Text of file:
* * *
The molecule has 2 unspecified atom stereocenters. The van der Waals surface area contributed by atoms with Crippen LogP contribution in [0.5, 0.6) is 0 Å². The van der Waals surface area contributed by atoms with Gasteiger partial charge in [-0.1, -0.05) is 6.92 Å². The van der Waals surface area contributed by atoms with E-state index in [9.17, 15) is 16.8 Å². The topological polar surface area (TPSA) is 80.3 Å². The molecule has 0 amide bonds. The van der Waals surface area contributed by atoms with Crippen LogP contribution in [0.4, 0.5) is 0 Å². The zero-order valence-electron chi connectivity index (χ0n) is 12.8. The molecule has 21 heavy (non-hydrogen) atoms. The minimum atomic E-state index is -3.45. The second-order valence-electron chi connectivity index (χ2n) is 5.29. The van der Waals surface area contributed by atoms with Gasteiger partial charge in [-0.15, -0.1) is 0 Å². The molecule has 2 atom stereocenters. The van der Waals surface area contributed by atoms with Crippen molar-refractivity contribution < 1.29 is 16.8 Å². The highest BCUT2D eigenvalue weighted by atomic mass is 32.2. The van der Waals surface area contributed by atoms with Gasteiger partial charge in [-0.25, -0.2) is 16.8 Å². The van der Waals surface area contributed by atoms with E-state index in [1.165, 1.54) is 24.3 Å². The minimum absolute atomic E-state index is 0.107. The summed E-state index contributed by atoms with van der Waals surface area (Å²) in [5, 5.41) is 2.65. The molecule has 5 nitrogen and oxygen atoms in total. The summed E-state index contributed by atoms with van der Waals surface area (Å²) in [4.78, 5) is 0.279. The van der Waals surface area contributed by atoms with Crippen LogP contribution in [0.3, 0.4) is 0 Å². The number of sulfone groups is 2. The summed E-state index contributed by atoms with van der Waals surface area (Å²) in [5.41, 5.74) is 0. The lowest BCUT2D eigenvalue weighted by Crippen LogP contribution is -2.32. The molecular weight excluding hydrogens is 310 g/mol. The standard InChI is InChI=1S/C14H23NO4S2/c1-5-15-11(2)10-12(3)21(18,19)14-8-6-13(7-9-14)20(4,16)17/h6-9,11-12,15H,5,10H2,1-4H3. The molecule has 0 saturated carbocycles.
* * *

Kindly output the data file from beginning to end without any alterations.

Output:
The molecule has 2 unspecified atom stereocenters. The van der Waals surface area contributed by atoms with Crippen LogP contribution in [0.5, 0.6) is 0 Å². The van der Waals surface area contributed by atoms with Gasteiger partial charge in [-0.1, -0.05) is 6.92 Å². The van der Waals surface area contributed by atoms with E-state index in [9.17, 15) is 16.8 Å². The topological polar surface area (TPSA) is 80.3 Å². The molecule has 0 amide bonds. The van der Waals surface area contributed by atoms with Crippen LogP contribution in [0.4, 0.5) is 0 Å². The zero-order valence-electron chi connectivity index (χ0n) is 12.8. The molecule has 21 heavy (non-hydrogen) atoms. The minimum atomic E-state index is -3.45. The second-order valence-electron chi connectivity index (χ2n) is 5.29. The van der Waals surface area contributed by atoms with Gasteiger partial charge in [-0.15, -0.1) is 0 Å². The molecule has 2 atom stereocenters. The van der Waals surface area contributed by atoms with Crippen molar-refractivity contribution < 1.29 is 16.8 Å². The highest BCUT2D eigenvalue weighted by atomic mass is 32.2. The van der Waals surface area contributed by atoms with Gasteiger partial charge in [-0.25, -0.2) is 16.8 Å². The van der Waals surface area contributed by atoms with E-state index in [1.165, 1.54) is 24.3 Å². The minimum absolute atomic E-state index is 0.107. The summed E-state index contributed by atoms with van der Waals surface area (Å²) in [5, 5.41) is 2.65. The molecule has 5 nitrogen and oxygen atoms in total. The summed E-state index contributed by atoms with van der Waals surface area (Å²) in [4.78, 5) is 0.279. The van der Waals surface area contributed by atoms with Crippen LogP contribution in [0.3, 0.4) is 0 Å². The number of sulfone groups is 2. The summed E-state index contributed by atoms with van der Waals surface area (Å²) in [5.41, 5.74) is 0. The lowest BCUT2D eigenvalue weighted by Crippen LogP contribution is -2.32. The molecular weight excluding hydrogens is 310 g/mol. The standard InChI is InChI=1S/C14H23NO4S2/c1-5-15-11(2)10-12(3)21(18,19)14-8-6-13(7-9-14)20(4,16)17/h6-9,11-12,15H,5,10H2,1-4H3. The molecule has 0 saturated carbocycles.